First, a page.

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Alaska ice tested as possible new energy source

methane hydrate prudhoe bay

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#1 Hum

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Posted 11 November 2012 - 22:54

ANCHORAGE, Alaska – A half mile below the ground at Prudhoe Bay, above the vast oil field that helped trigger construction of the trans-Alaska pipeline, a drill rig has tapped what might one day be the next big energy source.

The U.S. Department of Energy and industry partners over two winters drilled into a reservoir of methane hydrate, which looks like ice but burns like a candle if a match warms its molecules. There is little need now for methane, the main ingredient of natural gas. With the boom in production from hydraulic fracturing, the United States is awash in natural gas for the near future and is considering exporting it, but the DOE wants to be ready with methane if there's a need.

"If you wait until you need it, and then you have 20 years of research to do, that's not a good plan," said Ray Boswell, technology manager for methane hydrates within the DOE's National Energy Technology Laboratory.

The nearly $29 million science experiment on the North Slope produced 1 million cubic feet of methane. Researchers have begun the complex task of analyzing how the reservoir responded to extraction.

The U.S. Energy Department describes methane hydrate as a lattice of ice that traps methane molecules but does not bind them chemically. They are released when warmed or depressurized.

Methane comes from buried organic matter after it's ingested by bacteria or heated and cooked. The gas migrates upward, under high pressure and low temperature, and can combine with water to form methane hydrate.

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#2 Original Poster

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Posted 11 November 2012 - 23:08

ok im obviously missing something ... I must be misunderstanding... so its methane... in ice... so you wont need methane ? or did I misread that

#3 OP Hum

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Posted 11 November 2012 - 23:14

^ It's methane hydrate -- which apparently burns hotter, and is easier to get at in ice, as opposed to drilling deep underground for it.

And methane in ice, won't suddenly explode as underground methane can, under the right conditions.

#4 Original Poster

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Posted 11 November 2012 - 23:18

^ It's methane hydrate -- which apparently burns hotter, and is easier to get at in ice, as opposed to drilling deep underground for it.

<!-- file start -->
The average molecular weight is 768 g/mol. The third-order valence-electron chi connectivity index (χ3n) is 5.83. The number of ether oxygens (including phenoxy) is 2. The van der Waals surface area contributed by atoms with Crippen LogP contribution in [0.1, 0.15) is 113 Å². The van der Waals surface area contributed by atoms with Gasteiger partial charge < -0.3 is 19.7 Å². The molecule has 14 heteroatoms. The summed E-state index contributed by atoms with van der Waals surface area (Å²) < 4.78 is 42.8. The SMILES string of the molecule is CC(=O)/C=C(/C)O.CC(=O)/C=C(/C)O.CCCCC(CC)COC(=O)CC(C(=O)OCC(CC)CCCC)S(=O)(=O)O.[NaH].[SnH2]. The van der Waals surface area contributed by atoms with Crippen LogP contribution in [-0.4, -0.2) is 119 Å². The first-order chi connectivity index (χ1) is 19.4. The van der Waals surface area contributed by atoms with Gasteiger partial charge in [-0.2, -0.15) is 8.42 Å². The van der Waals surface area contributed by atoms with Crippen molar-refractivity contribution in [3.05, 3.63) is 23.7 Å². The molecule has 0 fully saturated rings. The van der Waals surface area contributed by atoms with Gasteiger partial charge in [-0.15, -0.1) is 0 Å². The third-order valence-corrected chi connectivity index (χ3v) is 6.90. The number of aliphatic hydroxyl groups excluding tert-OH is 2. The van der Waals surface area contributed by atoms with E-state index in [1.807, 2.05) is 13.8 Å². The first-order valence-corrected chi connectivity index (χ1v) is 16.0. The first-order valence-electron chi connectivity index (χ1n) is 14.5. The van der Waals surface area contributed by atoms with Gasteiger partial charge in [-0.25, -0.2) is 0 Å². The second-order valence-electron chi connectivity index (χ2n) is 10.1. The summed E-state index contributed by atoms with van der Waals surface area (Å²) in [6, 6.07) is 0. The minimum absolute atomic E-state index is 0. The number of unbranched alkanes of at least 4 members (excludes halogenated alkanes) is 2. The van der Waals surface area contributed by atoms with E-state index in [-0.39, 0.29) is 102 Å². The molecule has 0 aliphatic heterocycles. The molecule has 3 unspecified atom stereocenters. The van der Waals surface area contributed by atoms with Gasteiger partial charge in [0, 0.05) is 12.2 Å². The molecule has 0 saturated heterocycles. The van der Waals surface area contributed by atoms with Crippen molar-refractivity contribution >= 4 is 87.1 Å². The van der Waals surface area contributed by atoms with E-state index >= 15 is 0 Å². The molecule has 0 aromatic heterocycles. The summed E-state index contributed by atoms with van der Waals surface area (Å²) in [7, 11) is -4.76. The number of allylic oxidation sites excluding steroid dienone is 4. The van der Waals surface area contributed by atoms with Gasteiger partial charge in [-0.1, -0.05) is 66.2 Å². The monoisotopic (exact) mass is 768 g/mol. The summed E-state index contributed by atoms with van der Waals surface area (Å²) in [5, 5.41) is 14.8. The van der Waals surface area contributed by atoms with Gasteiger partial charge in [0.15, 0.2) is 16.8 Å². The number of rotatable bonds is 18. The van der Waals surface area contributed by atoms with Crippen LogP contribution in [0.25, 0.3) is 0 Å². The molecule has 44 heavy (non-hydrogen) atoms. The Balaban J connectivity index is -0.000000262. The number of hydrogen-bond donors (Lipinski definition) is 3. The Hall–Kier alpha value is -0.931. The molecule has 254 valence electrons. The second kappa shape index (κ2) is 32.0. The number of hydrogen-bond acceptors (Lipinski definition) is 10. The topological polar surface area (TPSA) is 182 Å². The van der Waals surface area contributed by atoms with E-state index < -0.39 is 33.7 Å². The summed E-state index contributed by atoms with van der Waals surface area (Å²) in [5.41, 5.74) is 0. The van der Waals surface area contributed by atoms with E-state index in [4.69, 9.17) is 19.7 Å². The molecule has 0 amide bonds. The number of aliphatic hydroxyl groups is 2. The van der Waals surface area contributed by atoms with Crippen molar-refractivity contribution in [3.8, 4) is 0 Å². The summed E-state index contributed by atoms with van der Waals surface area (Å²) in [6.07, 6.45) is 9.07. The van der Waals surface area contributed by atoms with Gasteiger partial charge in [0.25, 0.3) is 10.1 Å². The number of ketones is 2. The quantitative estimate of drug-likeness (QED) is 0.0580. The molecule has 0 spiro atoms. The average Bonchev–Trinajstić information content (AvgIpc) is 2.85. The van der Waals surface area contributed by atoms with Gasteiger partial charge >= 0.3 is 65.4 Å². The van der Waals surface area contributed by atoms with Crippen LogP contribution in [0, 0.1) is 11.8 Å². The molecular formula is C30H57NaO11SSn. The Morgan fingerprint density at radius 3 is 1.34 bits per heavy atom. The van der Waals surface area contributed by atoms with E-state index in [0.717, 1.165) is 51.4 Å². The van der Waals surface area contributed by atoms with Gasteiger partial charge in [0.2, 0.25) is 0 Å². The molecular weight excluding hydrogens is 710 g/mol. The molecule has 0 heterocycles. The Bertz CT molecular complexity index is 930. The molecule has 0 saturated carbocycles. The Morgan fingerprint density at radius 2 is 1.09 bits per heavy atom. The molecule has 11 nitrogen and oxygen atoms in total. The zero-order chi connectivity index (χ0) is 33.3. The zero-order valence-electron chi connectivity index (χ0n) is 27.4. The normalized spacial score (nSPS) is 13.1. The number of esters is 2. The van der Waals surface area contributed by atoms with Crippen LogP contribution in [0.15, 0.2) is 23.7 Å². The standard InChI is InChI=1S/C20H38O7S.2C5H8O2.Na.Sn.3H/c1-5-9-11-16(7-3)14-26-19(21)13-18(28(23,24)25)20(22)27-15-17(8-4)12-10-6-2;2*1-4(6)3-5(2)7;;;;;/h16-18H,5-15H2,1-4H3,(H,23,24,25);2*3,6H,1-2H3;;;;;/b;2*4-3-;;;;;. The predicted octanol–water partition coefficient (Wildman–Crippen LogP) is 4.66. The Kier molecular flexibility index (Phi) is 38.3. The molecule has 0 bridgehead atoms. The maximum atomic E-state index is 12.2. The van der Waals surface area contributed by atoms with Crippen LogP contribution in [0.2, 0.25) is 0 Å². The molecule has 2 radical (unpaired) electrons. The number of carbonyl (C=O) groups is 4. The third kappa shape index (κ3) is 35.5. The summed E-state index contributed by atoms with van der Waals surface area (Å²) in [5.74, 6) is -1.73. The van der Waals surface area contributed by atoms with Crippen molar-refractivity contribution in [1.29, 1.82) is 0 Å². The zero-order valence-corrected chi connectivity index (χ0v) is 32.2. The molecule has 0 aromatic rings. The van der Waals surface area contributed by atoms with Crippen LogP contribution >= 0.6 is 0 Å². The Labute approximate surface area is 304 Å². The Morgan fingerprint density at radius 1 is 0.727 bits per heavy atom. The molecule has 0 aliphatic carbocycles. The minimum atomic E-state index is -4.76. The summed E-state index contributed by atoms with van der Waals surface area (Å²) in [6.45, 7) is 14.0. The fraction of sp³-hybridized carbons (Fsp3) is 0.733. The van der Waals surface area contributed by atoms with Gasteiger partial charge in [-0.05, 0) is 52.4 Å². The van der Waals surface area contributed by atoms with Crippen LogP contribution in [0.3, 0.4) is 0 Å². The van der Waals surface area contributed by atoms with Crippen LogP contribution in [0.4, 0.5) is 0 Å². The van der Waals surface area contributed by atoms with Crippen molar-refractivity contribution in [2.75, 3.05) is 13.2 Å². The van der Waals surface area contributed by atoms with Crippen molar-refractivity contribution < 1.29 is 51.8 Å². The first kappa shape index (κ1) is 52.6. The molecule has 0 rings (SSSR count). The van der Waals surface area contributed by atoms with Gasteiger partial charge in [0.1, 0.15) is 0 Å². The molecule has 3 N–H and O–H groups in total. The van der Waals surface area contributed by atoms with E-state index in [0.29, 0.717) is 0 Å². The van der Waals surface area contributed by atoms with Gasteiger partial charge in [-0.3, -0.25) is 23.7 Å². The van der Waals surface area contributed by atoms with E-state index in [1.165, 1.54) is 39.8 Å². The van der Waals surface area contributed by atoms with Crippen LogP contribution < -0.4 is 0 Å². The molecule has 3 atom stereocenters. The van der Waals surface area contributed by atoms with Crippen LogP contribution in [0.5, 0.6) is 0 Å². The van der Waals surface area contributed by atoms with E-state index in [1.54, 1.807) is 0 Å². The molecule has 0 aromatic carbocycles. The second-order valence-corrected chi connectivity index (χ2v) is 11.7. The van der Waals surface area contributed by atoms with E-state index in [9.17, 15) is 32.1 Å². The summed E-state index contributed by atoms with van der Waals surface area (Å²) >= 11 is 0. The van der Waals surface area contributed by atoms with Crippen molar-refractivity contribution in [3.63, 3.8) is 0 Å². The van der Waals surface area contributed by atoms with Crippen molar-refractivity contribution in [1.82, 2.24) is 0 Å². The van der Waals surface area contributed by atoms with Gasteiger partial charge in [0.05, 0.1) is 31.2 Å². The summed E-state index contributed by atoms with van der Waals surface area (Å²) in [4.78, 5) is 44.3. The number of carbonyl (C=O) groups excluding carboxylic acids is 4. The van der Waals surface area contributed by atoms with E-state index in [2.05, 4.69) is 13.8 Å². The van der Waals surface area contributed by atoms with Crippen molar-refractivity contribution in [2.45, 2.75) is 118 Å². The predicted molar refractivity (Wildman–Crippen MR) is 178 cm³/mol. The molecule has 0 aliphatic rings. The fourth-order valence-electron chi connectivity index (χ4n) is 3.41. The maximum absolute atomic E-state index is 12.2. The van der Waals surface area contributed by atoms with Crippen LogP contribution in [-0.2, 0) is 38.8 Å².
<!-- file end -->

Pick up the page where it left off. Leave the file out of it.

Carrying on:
And methane in ice, won't suddenly explode as underground methane can, under the right conditions.


ahh ok (Y) got ya ... even still... I can see the benefits but still is not a solution to fossil fuels

#5 McKay

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Posted 11 November 2012 - 23:23

Why don't we just use Hydrogen? The most abundant element in the universe.

#6 OP Hum

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Posted 11 November 2012 - 23:46

ahh ok (Y) got ya ... even still... I can see the benefits but still is not a solution to fossil fuels


Agreed. We really don't need gases and oil. But we need the will to break free from the tired old beliefs that keep us attached to these energy sources.

Why don't we just use Hydrogen? The most abundant element in the universe.


We could -- but hydrogen is more difficult to produce, handle, and dangerous.

#7 redvamp128

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Posted 11 November 2012 - 23:48

This was what the Ice Road truckers in season two were moving the Rig for.




The truckers have delivered the fragile 135-foot derrick to the new MGM exploration site, but before it can be erected, they must also transport the 80-ton substructure that will form its base. At 160,000 pounds, the base must be broken into separate loads, the combined weight of which makes them the heaviest--and most dangerous--loads the ice will face all season. Veteran trucker Bear Swenson and Arctic Ice Road rookie Alex Debogorski are entrusted with the challenge. This is the heaviest load of Alex's ice road career. Compounded by on-going and increasing health problems, the pressure on this trucker is rising fast.
TVPG L

APA Style

16 - Hundred Ton Haul. (2012). The History Channel website. Retrieved 6:49, November 11, 2012, from http://www.history.c...son-2-episodes.


#8 Growled

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Posted 12 November 2012 - 22:12

"If you wait until you need it, and then you have 20 years of research to do, that's not a good plan," said Ray Boswell, technology manager for methane hydrates within the DOE's National Energy Technology Laboratory.


Sounds like a plan to me.

#9 Pam14160

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Posted 12 November 2012 - 22:32

Why don't we just use Hydrogen? The most abundant element in the universe.

Just what we need a bunch of little Hydrogen bombs driving around.



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